Her Royal Highness (hereafter ‘HRH’) and I are easily pleased, even if, as Wilde once noted, we are only satisfied with the best. Having had a simply ghastly European trip a couple of weeks ago, which made us feel that we and ‘abroad’ were destined to be strangers for the near future, we fancied somewhere quintessentially English, but with a twist. Nobody purposely ventures somewhere with stained walls, a strong smell of damp (and cabbage), surly proprietors and a breakfast of overpriced kippers, but these are, surely, time-honoured traditions of the English coaching inn, and it seems almost sacrilegious to mess with such noble and historic vestiges of a bygone age.
Except, blast them, the estimable Dhillon Group have gone and done so. Proprietors of the excellent Stoke Place and The Olde Bell, they also run the charming Crown hotel in Old Amersham, which is as chocolatey-boxy as English gets. HRH and I had had an extremely pleasant visit previously so we were delighted at the prospect of a return to the Crown, a suitably regal place for she and I to eat, drink and slumber. We had heard rumours of rooms refurbished and designed by the incomparable Ilse Crawford, she of Soho House New York fame, and were exceptionally keen to visit and give it the imprimatur of our approval.
Arriving, we were struck initially by the contrast between the exterior, which seems to promise something very traditional (even the hotel’s sign looks like it could happily have come from the 19th century) and the interior, which doesn’t disrespect the beams and timbers that are part and parcel of the place but instead offers a suitably modern twist on them. Our room, situated in the courtyard, offers everything that you would want from somewhere extremely high-class and comfortable; a massive bathroom, for example, with showers so thunderously powerful that it feels like being in a tropical rainstorm – in a good way, mind – and a lavishly sized bed with sheets that threaten to send one to sleep immediately. Be warned, a swift afternoon nap could well turn into an all-night slumber.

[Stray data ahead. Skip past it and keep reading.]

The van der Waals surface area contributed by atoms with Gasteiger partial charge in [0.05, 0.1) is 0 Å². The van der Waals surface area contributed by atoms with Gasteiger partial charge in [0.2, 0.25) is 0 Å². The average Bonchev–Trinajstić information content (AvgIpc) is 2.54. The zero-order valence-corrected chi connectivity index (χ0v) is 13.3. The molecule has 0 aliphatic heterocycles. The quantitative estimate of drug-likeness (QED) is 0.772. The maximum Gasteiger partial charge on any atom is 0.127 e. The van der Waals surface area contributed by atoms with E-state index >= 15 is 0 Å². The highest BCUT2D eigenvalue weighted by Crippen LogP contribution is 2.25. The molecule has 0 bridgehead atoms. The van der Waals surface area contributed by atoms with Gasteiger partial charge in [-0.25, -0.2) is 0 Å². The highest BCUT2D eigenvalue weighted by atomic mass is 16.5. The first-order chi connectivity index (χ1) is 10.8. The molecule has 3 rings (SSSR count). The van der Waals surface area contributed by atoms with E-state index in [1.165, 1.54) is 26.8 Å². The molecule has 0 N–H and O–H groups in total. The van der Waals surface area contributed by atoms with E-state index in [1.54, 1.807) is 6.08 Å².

The restaurant has since changed what was previously a slightly unfocused ‘best of English’ menu into a Chop House, meaning that the meats served are cooked on the legendary Josper ovens, and that the vegetables are the very finest examples of local, seasonal produce. Starters of air-dried ham and cured salmon were very fine indeed and had us gurgling shamelessly in delight, a gurgle that grew to a cry of approbation when we tried the lamb and chicken thigh (separately, I should add, rather than in some bizarre meat mash-up) main courses. Everything here is very fine indeed, and it’s complimented by a similarly fine wine list that offers a decent selection at far from bank-breaking prices. A delectable Chateau La Grave Singalier, being a rich and powerful Bordeaux, costs a mere £27 – it is hard to think of better value.
Did we have any gripes? Well, it’s hard to nitpick at near-perfection. The view from our room was unexceptional, but then we didn’t want to stare out anyway. Breakfast the following day was decent but probably not of the same stunning standards as dinner, but that’s what you get when it’s extremely busy and when you head in a few moments before it finishes. (Neither HRH nor I have ever been much good at getting up early at weekends…and we consider this one of the reasons why we are so charming at lunchtimes.
Overall this is one of the nicest places that you can imagine staying a short train ride from London. The Crown deserves to have its reputation grow and grow, so make sure that you book your stay before it is colonized as an inexpensive and rather classier alternative to the likes of Babington House.